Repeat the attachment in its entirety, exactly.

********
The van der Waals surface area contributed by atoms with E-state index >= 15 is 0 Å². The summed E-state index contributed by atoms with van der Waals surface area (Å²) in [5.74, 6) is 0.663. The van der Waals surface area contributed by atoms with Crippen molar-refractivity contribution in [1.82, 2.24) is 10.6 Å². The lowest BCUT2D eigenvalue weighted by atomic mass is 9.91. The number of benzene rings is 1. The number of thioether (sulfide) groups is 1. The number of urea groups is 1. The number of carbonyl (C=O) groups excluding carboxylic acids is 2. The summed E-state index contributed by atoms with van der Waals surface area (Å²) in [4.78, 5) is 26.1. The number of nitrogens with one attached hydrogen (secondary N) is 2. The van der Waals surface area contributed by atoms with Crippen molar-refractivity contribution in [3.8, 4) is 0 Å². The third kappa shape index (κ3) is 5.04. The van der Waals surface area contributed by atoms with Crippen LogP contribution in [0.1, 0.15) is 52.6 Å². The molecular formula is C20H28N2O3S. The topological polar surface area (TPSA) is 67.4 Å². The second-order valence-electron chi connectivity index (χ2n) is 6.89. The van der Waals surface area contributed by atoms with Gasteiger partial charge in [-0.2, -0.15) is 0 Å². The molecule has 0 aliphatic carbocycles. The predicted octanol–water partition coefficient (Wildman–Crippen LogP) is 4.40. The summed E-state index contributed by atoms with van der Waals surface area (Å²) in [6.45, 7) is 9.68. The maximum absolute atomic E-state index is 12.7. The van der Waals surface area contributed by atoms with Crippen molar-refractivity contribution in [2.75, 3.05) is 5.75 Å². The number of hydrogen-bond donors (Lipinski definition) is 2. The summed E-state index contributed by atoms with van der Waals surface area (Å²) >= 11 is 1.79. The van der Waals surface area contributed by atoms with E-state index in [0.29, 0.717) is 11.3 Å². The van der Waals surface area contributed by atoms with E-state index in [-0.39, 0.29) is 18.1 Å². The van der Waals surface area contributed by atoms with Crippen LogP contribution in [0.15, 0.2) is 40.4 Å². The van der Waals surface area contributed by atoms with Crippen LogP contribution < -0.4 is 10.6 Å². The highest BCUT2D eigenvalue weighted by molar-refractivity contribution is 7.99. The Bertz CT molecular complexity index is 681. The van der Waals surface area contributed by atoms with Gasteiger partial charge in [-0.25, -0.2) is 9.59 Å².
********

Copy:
The van der Waals surface area contributed by atoms with E-state index >= 15 is 0 Å². The summed E-state index contributed by atoms with van der Waals surface area (Å²) in [5.74, 6) is 0.663. The van der Waals surface area contributed by atoms with Crippen molar-refractivity contribution in [1.82, 2.24) is 10.6 Å². The lowest BCUT2D eigenvalue weighted by atomic mass is 9.91. The number of benzene rings is 1. The number of thioether (sulfide) groups is 1. The number of urea groups is 1. The number of carbonyl (C=O) groups excluding carboxylic acids is 2. The summed E-state index contributed by atoms with van der Waals surface area (Å²) in [4.78, 5) is 26.1. The number of nitrogens with one attached hydrogen (secondary N) is 2. The van der Waals surface area contributed by atoms with Crippen molar-refractivity contribution in [3.8, 4) is 0 Å². The third kappa shape index (κ3) is 5.04. The van der Waals surface area contributed by atoms with Crippen LogP contribution in [0.1, 0.15) is 52.6 Å². The molecular formula is C20H28N2O3S. The topological polar surface area (TPSA) is 67.4 Å². The second-order valence-electron chi connectivity index (χ2n) is 6.89. The van der Waals surface area contributed by atoms with Gasteiger partial charge in [-0.2, -0.15) is 0 Å². The molecule has 0 aliphatic carbocycles. The predicted octanol–water partition coefficient (Wildman–Crippen LogP) is 4.40. The summed E-state index contributed by atoms with van der Waals surface area (Å²) in [6.45, 7) is 9.68. The maximum absolute atomic E-state index is 12.7. The van der Waals surface area contributed by atoms with Crippen molar-refractivity contribution in [2.75, 3.05) is 5.75 Å². The number of hydrogen-bond donors (Lipinski definition) is 2. The summed E-state index contributed by atoms with van der Waals surface area (Å²) >= 11 is 1.79. The van der Waals surface area contributed by atoms with E-state index in [0.29, 0.717) is 11.3 Å². The van der Waals surface area contributed by atoms with E-state index in [-0.39, 0.29) is 18.1 Å². The van der Waals surface area contributed by atoms with Crippen LogP contribution in [0.15, 0.2) is 40.4 Å². The van der Waals surface area contributed by atoms with Crippen LogP contribution < -0.4 is 10.6 Å². The highest BCUT2D eigenvalue weighted by molar-refractivity contribution is 7.99. The Bertz CT molecular complexity index is 681. The van der Waals surface area contributed by atoms with Gasteiger partial charge in [-0.25, -0.2) is 9.59 Å².